Pelargonium graveolens

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"Rose geranium" redirects here. For another plant called by this name, see Pelargonium capitatum.
Pelargonium graveolens
Rose Geranium.jpg
Scientific classification
Kingdom: Plantae
(unranked): Angiosperms
(unranked): Eudicots
(unranked): Rosids
Order: Geraniales
Family: Geraniaceae
Genus: Pelargonium
Species: P. graveolens
Binomial name
Pelargonium graveolens

The true Pelargonium graveolens is an uncommon species in the Pelargonium genus, which is native to South Africa, Zimbabwe and Mozambique. Plants sometimes cultivated under this name and also as Pelargonium 'Graveolens' differ from wild specimens and are of hybrid origin[1] (a probable cross between P. graveolens, P. capitatum and/or P. radens, or other closely related species). Both the true species and the cultivated plant may be called rose geranium – pelargoniums are often called geraniums, as they fall within the plant family Geraniaceae, and were previously classified in the same genus. The common P. 'Graveolens' or P. 'Rosat' has great importance in the perfume industry. It is cultivated on a large scale and its foliage is distilled for its scent. P. 'Graveolens' cultivars have a wide variety of smells, including rose, citrus, mint, coconut and nutmeg, as well as various fruits. However, the most commercially important varieties are those with rose scents.

Nomenclature and taxonomy[edit]


Common names include rose geranium,[1][2][3] old fashion rose geranium,[2] and rose-scent geranium.[1] Pelargonium graveolens is also known by taxonomic synonyms Geranium terebinthinaceum Cav. and Pelargonium terebinthinaceum (Cav.) Desf.[1] "Rose geranium" is sometimes used to refer to Pelargonium incrassatum (Andrews) Sims or its synonym Pelargonium roseum (Andrews) DC. – the herbal name.[4] Commercial vendors often list the source of geranium or rose geranium essential oil as Pelargonium graveolens, regardless of its botanical name.


Pelargonium distillates and absolutes, commonly known as "geranium oil", are sold for aromatherapy and massage therapy applications. They are also sometimes used to supplement or adulterate more expensive rose oils. The essential oil is an ingredient in a "natural" haemorrhoid treatment.[5]

As a flavoring, the flowers and leaves are used in cakes, jams, jellies, ice creams, sorbets, salads, sugars,[6] and teas. In addition, it is used as a flavoring agent in some pipe tobaccos, being one of the characteristic "Lakeland scents."


Pelargonium 'Lady Plymouth' is a variegated cultivar, with grey-green leaves edged with cream. It has been called Pelargonium graveolens var. variegata.[7]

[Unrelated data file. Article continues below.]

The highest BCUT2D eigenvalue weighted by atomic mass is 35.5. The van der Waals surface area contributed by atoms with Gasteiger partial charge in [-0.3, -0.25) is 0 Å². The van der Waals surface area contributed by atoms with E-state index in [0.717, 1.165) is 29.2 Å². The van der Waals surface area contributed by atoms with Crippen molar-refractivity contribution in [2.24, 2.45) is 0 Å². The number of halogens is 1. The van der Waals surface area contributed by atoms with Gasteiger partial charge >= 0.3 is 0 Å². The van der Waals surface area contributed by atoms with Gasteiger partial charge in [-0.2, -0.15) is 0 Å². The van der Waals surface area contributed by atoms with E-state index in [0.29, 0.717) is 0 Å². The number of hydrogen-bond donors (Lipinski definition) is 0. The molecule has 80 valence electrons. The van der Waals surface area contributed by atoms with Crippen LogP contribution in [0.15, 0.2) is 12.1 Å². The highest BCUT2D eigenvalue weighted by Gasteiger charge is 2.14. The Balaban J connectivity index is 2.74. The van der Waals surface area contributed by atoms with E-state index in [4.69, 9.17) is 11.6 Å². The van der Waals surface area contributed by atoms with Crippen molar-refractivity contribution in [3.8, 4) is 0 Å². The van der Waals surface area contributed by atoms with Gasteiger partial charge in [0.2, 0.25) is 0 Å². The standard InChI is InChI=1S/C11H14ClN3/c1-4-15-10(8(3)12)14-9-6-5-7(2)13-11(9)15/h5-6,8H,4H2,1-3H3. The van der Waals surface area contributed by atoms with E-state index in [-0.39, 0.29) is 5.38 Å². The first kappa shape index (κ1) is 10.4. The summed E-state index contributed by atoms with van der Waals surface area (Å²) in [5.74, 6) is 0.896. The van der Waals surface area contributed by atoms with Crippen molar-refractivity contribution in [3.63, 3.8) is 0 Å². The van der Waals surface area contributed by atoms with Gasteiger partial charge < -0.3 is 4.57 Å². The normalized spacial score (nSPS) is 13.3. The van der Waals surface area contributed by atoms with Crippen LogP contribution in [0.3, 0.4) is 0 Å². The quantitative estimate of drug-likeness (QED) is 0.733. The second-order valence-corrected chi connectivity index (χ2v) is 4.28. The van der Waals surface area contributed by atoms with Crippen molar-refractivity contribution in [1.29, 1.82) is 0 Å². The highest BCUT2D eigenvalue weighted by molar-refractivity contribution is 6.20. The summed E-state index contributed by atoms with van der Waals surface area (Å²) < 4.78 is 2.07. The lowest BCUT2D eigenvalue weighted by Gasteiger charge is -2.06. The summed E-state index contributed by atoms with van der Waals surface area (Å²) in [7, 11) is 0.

Chemical constituents of geranium oil[edit]

Geranium (Pelargonium 'Graveolens') essential oil in a clear glass vial

A modern analysis listed the presence of over 50 organic compounds in the essential oil of P. graveolens from an Australian source.[8] Analyses of Indian geranium oils indicated a similar phytochemical profile, and showed that the major constituents (in terms of % composition) were citronellol + nerol and geraniol.[9][10]


See also[edit]


  1. ^ a b c d e USDA ARS NPGS. "Pelargonium graveolens information from NPGS/GRIN". United States Department of Agriculture (USDA), Agricultural Research Service (ARS), National Plant Germplasm System (NPGS). Accessed June 23, 2007.
  2. ^ a b "Pelargonium graveolens". Plants For A Future. Accessed June 23, 2007.
  3. ^ USDA NCRS. "PLANTS Profile for Pelargonium graveolens (sweet scented geranium)". United States Department of Agriculture (USDA), Natural Resources Conservation Service (NCRS), PLANTS Database. Accessed June 23, 2007.
  4. ^ "Pelargonium incrassatum". Plants For A Future. Accessed June 23, 2007.
  5. ^,
  6. ^ Encyclopedia of Spices
  7. ^ "Pelargonium 'Lady Plymouth' (Sc/v)". RHS Plants. Royal Horticultural Society. Retrieved 2015-02-26. 
  8. ^ R. A. Shellie and P. J. Marriott (2003). "Comprehensive two-dimensional gas chromatography-mass spectrometry analysis of Pelargonium graveolens essential oil using rapid scanning quadrupole mass spectrometry." Analyst 128 879-883.
  9. ^ N. Jain, K. K. Aggarwal, K. V. Syamasundar, S. K. Srivastava and S. Kumar (2001). "Essential oil composition of geranium (Pelargonium sp.) from the plains of Northern India." Flavour and Fragrance J. 16 44–46.
  10. ^ R. Gupta, G. R. Mallavarapu, S. Banerjee and S. Kumar (2001). "Characteristics of an isomenthone-rich somaclonal mutant isolated in a geraniol-rich rose-scented geranium accession of Pelargonium graveolens." Flavour and Fragrance J. 16 319–324.